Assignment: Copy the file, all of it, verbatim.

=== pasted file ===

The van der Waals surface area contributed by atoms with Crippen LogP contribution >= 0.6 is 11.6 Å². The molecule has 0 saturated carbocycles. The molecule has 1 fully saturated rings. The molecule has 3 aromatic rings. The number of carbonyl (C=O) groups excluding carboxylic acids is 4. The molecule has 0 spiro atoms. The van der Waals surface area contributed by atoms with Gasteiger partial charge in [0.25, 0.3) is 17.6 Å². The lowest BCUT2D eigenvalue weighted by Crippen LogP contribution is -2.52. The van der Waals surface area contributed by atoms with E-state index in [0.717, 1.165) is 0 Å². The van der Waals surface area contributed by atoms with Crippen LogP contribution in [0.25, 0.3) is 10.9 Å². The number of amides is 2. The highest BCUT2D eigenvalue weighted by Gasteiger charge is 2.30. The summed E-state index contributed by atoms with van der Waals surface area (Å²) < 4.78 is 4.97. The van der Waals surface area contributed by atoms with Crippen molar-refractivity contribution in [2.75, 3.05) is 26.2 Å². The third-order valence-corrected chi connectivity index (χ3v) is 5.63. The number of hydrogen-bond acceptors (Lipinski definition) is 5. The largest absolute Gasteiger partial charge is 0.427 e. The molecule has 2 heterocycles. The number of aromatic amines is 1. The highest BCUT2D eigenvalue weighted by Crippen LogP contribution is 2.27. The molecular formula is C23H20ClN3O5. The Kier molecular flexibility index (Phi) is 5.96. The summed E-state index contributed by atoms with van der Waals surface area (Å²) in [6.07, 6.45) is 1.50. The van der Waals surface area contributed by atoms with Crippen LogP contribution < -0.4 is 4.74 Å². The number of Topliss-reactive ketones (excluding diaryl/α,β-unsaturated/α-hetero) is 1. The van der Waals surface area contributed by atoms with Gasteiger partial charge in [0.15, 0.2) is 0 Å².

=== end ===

The van der Waals surface area contributed by atoms with Crippen LogP contribution >= 0.6 is 11.6 Å². The molecule has 0 saturated carbocycles. The molecule has 1 fully saturated rings. The molecule has 3 aromatic rings. The number of carbonyl (C=O) groups excluding carboxylic acids is 4. The molecule has 0 spiro atoms. The van der Waals surface area contributed by atoms with Gasteiger partial charge in [0.25, 0.3) is 17.6 Å². The lowest BCUT2D eigenvalue weighted by Crippen LogP contribution is -2.52. The van der Waals surface area contributed by atoms with E-state index in [0.717, 1.165) is 0 Å². The van der Waals surface area contributed by atoms with Crippen LogP contribution in [0.25, 0.3) is 10.9 Å². The number of amides is 2. The highest BCUT2D eigenvalue weighted by Gasteiger charge is 2.30. The summed E-state index contributed by atoms with van der Waals surface area (Å²) < 4.78 is 4.97. The van der Waals surface area contributed by atoms with Crippen molar-refractivity contribution in [2.75, 3.05) is 26.2 Å². The third-order valence-corrected chi connectivity index (χ3v) is 5.63. The number of hydrogen-bond acceptors (Lipinski definition) is 5. The largest absolute Gasteiger partial charge is 0.427 e. The molecule has 2 heterocycles. The number of aromatic amines is 1. The highest BCUT2D eigenvalue weighted by Crippen LogP contribution is 2.27. The molecular formula is C23H20ClN3O5. The Kier molecular flexibility index (Phi) is 5.96. The summed E-state index contributed by atoms with van der Waals surface area (Å²) in [6.07, 6.45) is 1.50. The van der Waals surface area contributed by atoms with Crippen LogP contribution < -0.4 is 4.74 Å². The number of Topliss-reactive ketones (excluding diaryl/α,β-unsaturated/α-hetero) is 1. The van der Waals surface area contributed by atoms with Gasteiger partial charge in [0.15, 0.2) is 0 Å².